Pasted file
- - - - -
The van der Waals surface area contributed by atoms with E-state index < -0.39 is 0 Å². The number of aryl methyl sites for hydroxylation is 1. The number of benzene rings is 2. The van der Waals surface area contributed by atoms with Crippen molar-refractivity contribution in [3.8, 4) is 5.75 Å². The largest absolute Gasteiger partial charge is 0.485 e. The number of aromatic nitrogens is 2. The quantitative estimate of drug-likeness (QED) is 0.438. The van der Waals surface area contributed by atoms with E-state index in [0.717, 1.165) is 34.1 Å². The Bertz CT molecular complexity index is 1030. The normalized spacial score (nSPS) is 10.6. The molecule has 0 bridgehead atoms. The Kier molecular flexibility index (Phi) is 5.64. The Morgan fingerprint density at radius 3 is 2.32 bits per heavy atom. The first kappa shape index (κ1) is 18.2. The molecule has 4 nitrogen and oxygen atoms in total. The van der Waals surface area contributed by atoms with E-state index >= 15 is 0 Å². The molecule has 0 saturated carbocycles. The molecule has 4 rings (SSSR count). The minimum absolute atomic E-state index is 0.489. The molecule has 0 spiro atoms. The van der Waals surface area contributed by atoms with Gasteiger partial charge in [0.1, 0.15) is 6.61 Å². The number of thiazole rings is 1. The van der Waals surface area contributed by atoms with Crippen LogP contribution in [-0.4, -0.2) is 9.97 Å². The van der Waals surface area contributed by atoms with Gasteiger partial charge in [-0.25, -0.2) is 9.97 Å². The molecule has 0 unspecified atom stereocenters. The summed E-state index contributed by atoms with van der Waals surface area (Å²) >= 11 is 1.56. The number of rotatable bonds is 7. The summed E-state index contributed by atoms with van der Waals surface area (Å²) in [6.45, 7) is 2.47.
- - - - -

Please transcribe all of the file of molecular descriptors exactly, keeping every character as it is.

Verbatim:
The van der Waals surface area contributed by atoms with E-state index < -0.39 is 0 Å². The number of aryl methyl sites for hydroxylation is 1. The number of benzene rings is 2. The van der Waals surface area contributed by atoms with Crippen molar-refractivity contribution in [3.8, 4) is 5.75 Å². The largest absolute Gasteiger partial charge is 0.485 e. The number of aromatic nitrogens is 2. The quantitative estimate of drug-likeness (QED) is 0.438. The van der Waals surface area contributed by atoms with E-state index in [0.717, 1.165) is 34.1 Å². The Bertz CT molecular complexity index is 1030. The normalized spacial score (nSPS) is 10.6. The molecule has 0 bridgehead atoms. The Kier molecular flexibility index (Phi) is 5.64. The Morgan fingerprint density at radius 3 is 2.32 bits per heavy atom. The first kappa shape index (κ1) is 18.2. The molecule has 4 nitrogen and oxygen atoms in total. The van der Waals surface area contributed by atoms with E-state index >= 15 is 0 Å². The molecule has 0 saturated carbocycles. The molecule has 4 rings (SSSR count). The minimum absolute atomic E-state index is 0.489. The molecule has 0 spiro atoms. The van der Waals surface area contributed by atoms with Gasteiger partial charge in [0.1, 0.15) is 6.61 Å². The number of thiazole rings is 1. The van der Waals surface area contributed by atoms with Crippen LogP contribution in [-0.4, -0.2) is 9.97 Å². The van der Waals surface area contributed by atoms with Gasteiger partial charge in [-0.25, -0.2) is 9.97 Å². The molecule has 0 unspecified atom stereocenters. The summed E-state index contributed by atoms with van der Waals surface area (Å²) >= 11 is 1.56. The number of rotatable bonds is 7. The summed E-state index contributed by atoms with van der Waals surface area (Å²) in [6.45, 7) is 2.47.